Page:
Life in the Dominican Republic

While walking though the sugar cane villages in the Dominican Republic earlier this month, I was taken aback by two things. First, the absolute squalor these families lived in. Families of nearly ten were living in 9x9 shacks made of scrap metal haphazardly nailed together, the little boys and girls ran around wearing whatever clothes were available or nothing at all, stray dogs and chickens roamed the dirt paths, the fathers spent their days working in the fields, and the mothers spent their days cooking and cleaning. Second, I was shocked by the absolute joy and freely given love that the children had to offer. Even though we couldn’t speak the same language, all these kids wanted was someone to hold their hand and give them hugs and kisses. Despite having virtually nothing, coming from broken families, and facing every difficulty one could imagine that comes with living in a third-world country, these little ones were some of the most loving and happy people I’ve ever met.
Immediately when we walked into the classroom and again after getting off the bus on our first day in the batey, we were swarmed by children of all ages wanting to give us hugs, to be held, and to play and worship with us. The language barriers didn’t matter; the economic differences didn’t matter; these little ones were just like any other child anywhere else in the world.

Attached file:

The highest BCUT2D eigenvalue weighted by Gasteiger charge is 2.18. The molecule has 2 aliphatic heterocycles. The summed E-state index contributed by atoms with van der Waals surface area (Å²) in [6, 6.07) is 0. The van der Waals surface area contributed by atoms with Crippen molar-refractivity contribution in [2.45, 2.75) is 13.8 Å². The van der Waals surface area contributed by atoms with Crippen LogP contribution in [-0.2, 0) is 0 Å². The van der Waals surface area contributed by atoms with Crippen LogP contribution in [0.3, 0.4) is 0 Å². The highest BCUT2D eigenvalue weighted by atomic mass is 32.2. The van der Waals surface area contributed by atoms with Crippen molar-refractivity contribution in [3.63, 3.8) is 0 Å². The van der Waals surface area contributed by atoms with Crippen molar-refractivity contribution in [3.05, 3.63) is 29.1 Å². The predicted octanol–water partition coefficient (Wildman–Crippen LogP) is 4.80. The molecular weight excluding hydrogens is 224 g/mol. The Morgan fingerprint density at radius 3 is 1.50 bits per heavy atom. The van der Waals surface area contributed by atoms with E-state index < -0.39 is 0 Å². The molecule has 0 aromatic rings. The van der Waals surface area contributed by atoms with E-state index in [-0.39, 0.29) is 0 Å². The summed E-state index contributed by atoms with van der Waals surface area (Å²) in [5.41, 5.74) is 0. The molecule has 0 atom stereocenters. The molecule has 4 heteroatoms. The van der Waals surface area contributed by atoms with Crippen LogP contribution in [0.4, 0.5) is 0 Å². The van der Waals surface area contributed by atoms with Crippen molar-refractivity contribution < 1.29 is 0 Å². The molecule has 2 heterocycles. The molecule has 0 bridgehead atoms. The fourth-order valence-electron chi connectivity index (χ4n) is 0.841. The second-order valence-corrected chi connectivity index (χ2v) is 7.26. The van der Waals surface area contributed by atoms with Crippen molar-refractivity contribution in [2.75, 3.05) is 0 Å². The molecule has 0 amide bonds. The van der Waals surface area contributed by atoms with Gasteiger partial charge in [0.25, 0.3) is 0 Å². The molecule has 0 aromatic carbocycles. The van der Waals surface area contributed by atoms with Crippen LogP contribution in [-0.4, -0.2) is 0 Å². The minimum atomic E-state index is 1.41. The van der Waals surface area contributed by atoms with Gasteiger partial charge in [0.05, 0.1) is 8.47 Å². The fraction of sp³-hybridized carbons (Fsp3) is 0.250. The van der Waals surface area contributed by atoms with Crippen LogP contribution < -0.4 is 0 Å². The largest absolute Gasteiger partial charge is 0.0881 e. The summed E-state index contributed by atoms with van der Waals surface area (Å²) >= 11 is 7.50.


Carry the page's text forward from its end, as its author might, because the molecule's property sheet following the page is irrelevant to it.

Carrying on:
While reflecting on my trip on the flight back, I realized that if these bateys had been in America, there would be an abortion facility in every single village. Because these families live differently and much more difficultly than we’re used to in America, they would be told that the best thing they could do for themselves is end their child’s life. It wouldn’t matter how happy they are, how loved they are, or how full their lives are- to the abortion industry, these children would be prime targets.
My time in the Dominican Republic really opened my eyes and renewed my passion for this fight, but it also reminded me that this issue is more than just abortion. This is a battle for the Kingdom of God, it’s a call to live out our faith through our actions and not just our words, to love all with the love God has for us. Thank you for your continued support and prayers!

Emmarsyn Mysko

P.S. If you’re interested in learning about the missionary team I spent the week with, go to If you’re interested in supporting me, you can donate online at
(Photos of my time in the D.R., my nephew, Lliam, born on July 1, and me presenting at a Michigan church.)